I fear I am becoming like the dad from the movie My Big Fat Greek Wedding. You know, the guy who goes around spraying everything and everyone with Windex, and claims that it’s the cure for everything!
My dad believed in two things: that Greeks should educate non-Greeks about being Greek, and every ailment from psoriasis to poison ivy can be cured with Windex.
– Toula Portokalos, My Big Fat Greek Wedding
While I may have the same enthusiasm as the Windex-loving dad from the movie, my preferred cleaner is of the homemade variety. The “miracle cleaner” that I’ll be sharing with you today is simply a combination of two natural cleaning ingredients – baking soda and hydrogen peroxide.
Baking soda is a natural abrasive that’s great at whitening and deodorizing, and hydrogen peroxide is incredibly useful for disinfecting and sanitizing all sorts of things. Mix these two powerhouse ingredients together, and you’ve got one “miraculous” cleaner!
Related: The Countless Uses For Baking Soda
Kitchen & Bathroom “Miracle Cleaner”
- Baking soda
- Hydrogen peroxide
- Small bowl
This isn’t really a recipe per se, so I’ll just describe how I usually do it. I start by sprinkling about 1/4 cup of baking soda in a small glass bowl or ramekin.
Next, I grab my trusty bottle of hydrogen peroxide and squirt some into the bowl. You just want to get the baking soda wet enough so that the mixture forms a nice paste.
Then I scoop up a bit of the paste and rub it onto the offending dirt, stain, or grease. I usually just use my fingers, but I’ve also applied it with the scrubby side of a sponge, too.
You may want to use gloves, but I don’t usually bother. As a matter of fact, the baking soda provides a nice exfoliating effect on my hands, so they usually feel softer after using this cleaner, which is a nice added bonus! 🙂
How To Use My “Miracle Cleaner”
This cleaner is incredibly versatile, and I’ve used it to clean all sorts of things in both my kitchen and my bathrooms. Here are a few of the ways I’ve used it recently.
Cookie Sheets and Grease Stains
What is it about those greasy stains on your cookie sheets (or baking sheets, or jelly roll pans, or whatever you happen to call them) that makes them so impossible to clean?
The reason for this is actually pretty interesting. The baked-on oil is made of the same stuff that makes a well-seasoned cast iron pan smooth and nonstick. When heated, oil adheres to the porous surface of the pan (which is why it’s fine to use dish soap when you wash your cast iron, because that stuff doesn’t budge under regular cleaning). This process is called “polymerization”. The fat molecules in the oils bond together and create that smooth, seasoned surface we know and love.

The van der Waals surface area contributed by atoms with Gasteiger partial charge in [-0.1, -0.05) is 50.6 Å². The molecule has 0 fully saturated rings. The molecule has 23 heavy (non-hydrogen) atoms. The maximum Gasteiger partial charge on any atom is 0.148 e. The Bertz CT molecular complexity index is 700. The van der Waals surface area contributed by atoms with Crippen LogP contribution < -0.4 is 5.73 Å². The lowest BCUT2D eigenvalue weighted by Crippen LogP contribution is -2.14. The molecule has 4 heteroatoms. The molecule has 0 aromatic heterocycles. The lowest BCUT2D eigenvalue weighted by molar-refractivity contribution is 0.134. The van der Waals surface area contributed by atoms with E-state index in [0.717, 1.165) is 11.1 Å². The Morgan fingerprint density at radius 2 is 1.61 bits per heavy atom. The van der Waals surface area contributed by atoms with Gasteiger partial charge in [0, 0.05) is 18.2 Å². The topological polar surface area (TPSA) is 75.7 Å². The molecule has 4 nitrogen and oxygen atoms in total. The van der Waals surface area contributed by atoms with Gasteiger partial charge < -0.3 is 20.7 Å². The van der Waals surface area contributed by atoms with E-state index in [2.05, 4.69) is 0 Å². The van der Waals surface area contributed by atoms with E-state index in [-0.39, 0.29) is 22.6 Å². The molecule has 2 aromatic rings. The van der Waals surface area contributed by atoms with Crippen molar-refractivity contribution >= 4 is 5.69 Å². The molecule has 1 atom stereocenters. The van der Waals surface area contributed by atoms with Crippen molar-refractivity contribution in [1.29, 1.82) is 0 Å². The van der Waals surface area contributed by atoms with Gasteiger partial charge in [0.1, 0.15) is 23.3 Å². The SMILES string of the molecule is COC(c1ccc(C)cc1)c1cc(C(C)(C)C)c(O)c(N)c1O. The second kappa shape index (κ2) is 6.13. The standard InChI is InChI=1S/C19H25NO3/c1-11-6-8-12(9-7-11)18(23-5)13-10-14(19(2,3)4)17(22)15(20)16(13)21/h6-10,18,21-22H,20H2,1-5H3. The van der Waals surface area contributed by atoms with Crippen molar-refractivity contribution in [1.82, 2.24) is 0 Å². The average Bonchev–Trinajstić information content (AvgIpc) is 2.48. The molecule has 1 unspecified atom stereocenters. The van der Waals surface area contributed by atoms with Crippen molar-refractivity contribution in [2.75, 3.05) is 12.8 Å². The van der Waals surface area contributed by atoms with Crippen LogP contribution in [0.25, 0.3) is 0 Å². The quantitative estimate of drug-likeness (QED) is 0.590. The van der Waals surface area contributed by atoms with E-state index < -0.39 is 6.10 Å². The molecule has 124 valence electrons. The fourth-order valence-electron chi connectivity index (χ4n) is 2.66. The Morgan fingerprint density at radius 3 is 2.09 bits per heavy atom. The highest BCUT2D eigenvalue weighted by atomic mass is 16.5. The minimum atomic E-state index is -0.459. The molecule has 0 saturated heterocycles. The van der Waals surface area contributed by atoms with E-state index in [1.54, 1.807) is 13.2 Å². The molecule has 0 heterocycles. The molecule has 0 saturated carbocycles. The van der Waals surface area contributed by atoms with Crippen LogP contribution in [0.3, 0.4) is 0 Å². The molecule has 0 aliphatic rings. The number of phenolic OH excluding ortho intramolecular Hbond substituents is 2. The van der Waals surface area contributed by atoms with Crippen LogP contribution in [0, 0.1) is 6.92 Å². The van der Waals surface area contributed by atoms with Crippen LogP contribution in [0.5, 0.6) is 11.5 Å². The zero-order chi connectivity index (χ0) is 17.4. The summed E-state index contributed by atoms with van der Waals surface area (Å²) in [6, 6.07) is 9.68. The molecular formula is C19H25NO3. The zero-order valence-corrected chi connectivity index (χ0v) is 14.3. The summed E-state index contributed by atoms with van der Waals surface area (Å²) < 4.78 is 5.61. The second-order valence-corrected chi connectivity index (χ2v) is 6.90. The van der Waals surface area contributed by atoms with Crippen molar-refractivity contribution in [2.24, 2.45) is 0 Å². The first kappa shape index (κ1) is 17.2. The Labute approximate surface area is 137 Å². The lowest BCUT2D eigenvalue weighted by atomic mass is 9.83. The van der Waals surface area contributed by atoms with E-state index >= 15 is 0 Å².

But what is beautiful and desirable in one kitchen tool isn’t quite as desirable on another. While the dried oil on your cookie sheets won’t hurt you, it’s unsightly and most people want to get rid of it.
I swear, before I tried my “miracle cleaner” on them, I had probably tried every store-bought cleaner in the cleaning aisle at least once. But those stains simply wouldn’t budge!
I scoured the internet for a homemade cleaner or hack that would help me defeat the grease stains, which were quickly becoming my nemesis. Lemon juice, white vinegar, Castile soap, and even soaking it in warm water and dish soap. (I knew that wouldn’t work, but I had to sleep at some point!)
I even tried toothpaste, thinking that if whitening toothpaste can get rid of coffee stains, surely it can do something about this! (Spoiler Alert: It couldn’t.)
How Baking Soda and Hydrogen Peroxide Works
Baking soda and baking powder are both used as leavening agents in baking, helping to make your cookies and biscuits light and fluffy.
But while one can also be used for cleaning and deodorizing, the other cannot. Baking soda (also known as sodium bicarbonate) is a base. When combined with water, it creates an alkaline or base solution with a pH level of about 8.3.
Add an acid like hydrogen peroxide to it, and you get a chemical reaction that releases carbon dioxide. It’s this reaction that helps to break apart the molecular bonds that make up the stubborn stains on our cookie sheets!
But I eventually put my trusty baking soda paste to the test, and as they say, a picture’s worth a thousand words!